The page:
That’s no anomaly either. The previous Fed-rate-hike cycle, the 11th of the modern era, ran from June 2004 to June 2006. And unlike our current one, the USDX entered that last one near major secular lows. It also saw far-more-relentless Fed hiking, many more hikes faster. The FOMC raised its FFR target every meeting for 17 in a row! These 17 rate hikes totaled 425 basis points, dwarfing the current cycle’s 125 to date.
If there was ever a recipe for a strong USDX bull, that was it. But instead of soaring on higher yields as traders assume happens, the best the dollar could muster was a sideways grind. Over that hiking cycle’s entire span the USDX actually drifted 3.8% lower! The Fed’s higher interest rates indeed drove higher yields, but they didn’t convince global investors to flock back to the dollar. So it gradually slumped in that cycle.
Maybe it’s high-rate stability the dollar needs. But in the 14.7 months after that last Fed-rate-hike cycle as the Fed’s FFR target stayed way up at 5.25% continuously, the USDX actually slid a sharp 8.0%! There needs to be hard historical evidence that Fed rate hikes are bullish for the US dollar. This belief driving so much big intraday trading shouldn’t be held on mere blind faith. The USDX hasn’t thrived in higher rates!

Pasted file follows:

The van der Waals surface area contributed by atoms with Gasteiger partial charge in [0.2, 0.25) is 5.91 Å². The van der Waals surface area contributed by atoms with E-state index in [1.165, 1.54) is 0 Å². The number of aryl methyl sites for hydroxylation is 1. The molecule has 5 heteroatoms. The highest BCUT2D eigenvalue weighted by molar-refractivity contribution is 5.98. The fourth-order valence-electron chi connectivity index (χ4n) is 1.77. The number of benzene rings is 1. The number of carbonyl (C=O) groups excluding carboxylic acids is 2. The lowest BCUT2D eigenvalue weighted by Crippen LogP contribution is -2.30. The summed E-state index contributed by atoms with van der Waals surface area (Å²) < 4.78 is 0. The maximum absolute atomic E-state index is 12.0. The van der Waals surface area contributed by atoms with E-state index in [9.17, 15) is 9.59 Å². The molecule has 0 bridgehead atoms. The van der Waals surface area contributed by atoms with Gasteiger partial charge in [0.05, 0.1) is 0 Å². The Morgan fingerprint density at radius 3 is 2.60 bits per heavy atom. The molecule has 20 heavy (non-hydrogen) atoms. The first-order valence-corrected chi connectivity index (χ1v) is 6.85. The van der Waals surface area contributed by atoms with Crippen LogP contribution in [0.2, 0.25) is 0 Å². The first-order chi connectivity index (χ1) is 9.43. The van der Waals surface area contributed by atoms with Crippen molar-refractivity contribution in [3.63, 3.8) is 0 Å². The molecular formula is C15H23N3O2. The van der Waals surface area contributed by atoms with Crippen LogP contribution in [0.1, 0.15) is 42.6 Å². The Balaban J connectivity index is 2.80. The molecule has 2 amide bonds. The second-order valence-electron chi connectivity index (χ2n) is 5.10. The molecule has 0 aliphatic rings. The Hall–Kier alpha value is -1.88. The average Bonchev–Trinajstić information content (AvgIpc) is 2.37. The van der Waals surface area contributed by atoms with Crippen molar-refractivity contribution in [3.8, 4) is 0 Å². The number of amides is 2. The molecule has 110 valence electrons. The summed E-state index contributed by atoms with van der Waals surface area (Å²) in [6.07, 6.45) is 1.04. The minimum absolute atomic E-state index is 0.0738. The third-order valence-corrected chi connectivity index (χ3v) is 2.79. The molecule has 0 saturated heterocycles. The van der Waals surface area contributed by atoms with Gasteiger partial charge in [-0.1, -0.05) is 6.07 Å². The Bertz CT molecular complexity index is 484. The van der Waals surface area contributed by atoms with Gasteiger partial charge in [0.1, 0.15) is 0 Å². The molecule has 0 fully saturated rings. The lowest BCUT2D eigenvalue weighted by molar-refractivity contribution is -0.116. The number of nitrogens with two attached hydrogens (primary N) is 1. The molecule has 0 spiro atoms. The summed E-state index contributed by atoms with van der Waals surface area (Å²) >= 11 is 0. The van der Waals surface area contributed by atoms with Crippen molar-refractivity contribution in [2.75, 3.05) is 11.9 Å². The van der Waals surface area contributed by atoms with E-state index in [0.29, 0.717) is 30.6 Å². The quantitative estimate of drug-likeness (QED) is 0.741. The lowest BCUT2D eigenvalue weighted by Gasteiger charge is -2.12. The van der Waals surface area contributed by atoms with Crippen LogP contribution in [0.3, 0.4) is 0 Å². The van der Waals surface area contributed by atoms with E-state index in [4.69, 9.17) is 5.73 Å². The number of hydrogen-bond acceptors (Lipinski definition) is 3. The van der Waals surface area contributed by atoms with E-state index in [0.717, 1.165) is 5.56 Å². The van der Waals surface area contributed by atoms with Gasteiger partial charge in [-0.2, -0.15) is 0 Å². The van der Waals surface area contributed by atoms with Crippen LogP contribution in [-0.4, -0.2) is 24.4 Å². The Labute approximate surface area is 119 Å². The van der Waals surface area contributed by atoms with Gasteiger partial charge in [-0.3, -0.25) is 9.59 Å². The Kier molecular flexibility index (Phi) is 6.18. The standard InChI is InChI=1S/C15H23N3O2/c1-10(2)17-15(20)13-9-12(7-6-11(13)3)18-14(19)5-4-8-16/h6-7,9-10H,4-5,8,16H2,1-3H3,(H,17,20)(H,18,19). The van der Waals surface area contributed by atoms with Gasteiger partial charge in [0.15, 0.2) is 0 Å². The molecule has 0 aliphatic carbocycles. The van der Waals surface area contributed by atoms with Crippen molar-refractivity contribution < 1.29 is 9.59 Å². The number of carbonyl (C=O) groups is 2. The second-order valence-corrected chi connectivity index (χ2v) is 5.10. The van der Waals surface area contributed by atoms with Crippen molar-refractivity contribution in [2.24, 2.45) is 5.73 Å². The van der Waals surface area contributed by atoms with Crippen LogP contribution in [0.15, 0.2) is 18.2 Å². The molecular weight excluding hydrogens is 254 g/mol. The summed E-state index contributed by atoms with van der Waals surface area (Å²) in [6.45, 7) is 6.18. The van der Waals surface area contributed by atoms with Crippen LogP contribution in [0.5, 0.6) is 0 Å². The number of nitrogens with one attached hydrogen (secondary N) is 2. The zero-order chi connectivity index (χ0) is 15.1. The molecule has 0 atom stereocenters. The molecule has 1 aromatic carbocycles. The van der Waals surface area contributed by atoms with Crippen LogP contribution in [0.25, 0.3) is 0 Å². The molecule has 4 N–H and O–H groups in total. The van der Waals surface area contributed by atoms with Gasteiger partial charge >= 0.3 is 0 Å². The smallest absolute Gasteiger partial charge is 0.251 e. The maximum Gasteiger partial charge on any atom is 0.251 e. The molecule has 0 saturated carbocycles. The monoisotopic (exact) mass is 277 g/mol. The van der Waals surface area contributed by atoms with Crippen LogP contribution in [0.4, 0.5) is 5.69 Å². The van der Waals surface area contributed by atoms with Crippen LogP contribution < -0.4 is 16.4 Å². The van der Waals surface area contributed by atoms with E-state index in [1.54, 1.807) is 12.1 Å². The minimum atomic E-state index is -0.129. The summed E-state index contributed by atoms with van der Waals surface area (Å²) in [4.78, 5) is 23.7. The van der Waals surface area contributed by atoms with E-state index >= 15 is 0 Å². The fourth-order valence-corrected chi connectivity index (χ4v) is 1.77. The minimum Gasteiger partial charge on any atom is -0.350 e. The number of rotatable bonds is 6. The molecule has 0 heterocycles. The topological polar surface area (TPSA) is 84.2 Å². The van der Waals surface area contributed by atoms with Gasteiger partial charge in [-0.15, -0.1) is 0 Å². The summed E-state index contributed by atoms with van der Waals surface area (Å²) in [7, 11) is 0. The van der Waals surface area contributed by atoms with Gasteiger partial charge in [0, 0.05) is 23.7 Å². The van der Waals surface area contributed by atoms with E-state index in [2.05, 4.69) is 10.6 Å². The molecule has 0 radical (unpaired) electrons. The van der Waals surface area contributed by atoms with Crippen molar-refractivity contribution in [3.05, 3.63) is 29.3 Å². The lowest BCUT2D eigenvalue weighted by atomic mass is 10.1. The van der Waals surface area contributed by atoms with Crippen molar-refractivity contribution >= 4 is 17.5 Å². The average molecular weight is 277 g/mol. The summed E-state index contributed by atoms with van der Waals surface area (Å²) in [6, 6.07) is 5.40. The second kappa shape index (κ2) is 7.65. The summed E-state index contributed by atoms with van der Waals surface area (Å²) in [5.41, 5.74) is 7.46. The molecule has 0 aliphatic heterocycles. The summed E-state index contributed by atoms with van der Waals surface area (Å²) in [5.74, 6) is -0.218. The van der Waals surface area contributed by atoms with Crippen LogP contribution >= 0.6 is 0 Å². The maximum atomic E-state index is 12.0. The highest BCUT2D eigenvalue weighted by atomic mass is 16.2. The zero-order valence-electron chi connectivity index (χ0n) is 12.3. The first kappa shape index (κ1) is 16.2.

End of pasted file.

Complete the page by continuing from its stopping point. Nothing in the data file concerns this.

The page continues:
The other side of this coin is lower rates must hurt the dollar. There’s some support for that at least, as the USDX plunged to an all-time low in mid-April 2008 following the FOMC slashing rates. In just 6.0 months the FOMC sliced the FFR more than in half from 5.25% to 2.25%! Yet despite the FFR target plunging further to a 0.0%-to-0.25% ZIRP range in December 2008 during the stock panic, the USDX soared.
The big down days in that first stock panic in 101 years became more frequent and larger from July to November 2008. So traders increasingly dumped stocks to hold cash. That safe-haven demand again blasted the USDX an astounding 22.6% higher in just 4.2 months! Yet over that span the FFR target was cut in half from 2.0% to 1.0%. So falling yields courtesy of the Fed certainly didn’t negate dollar panic buying.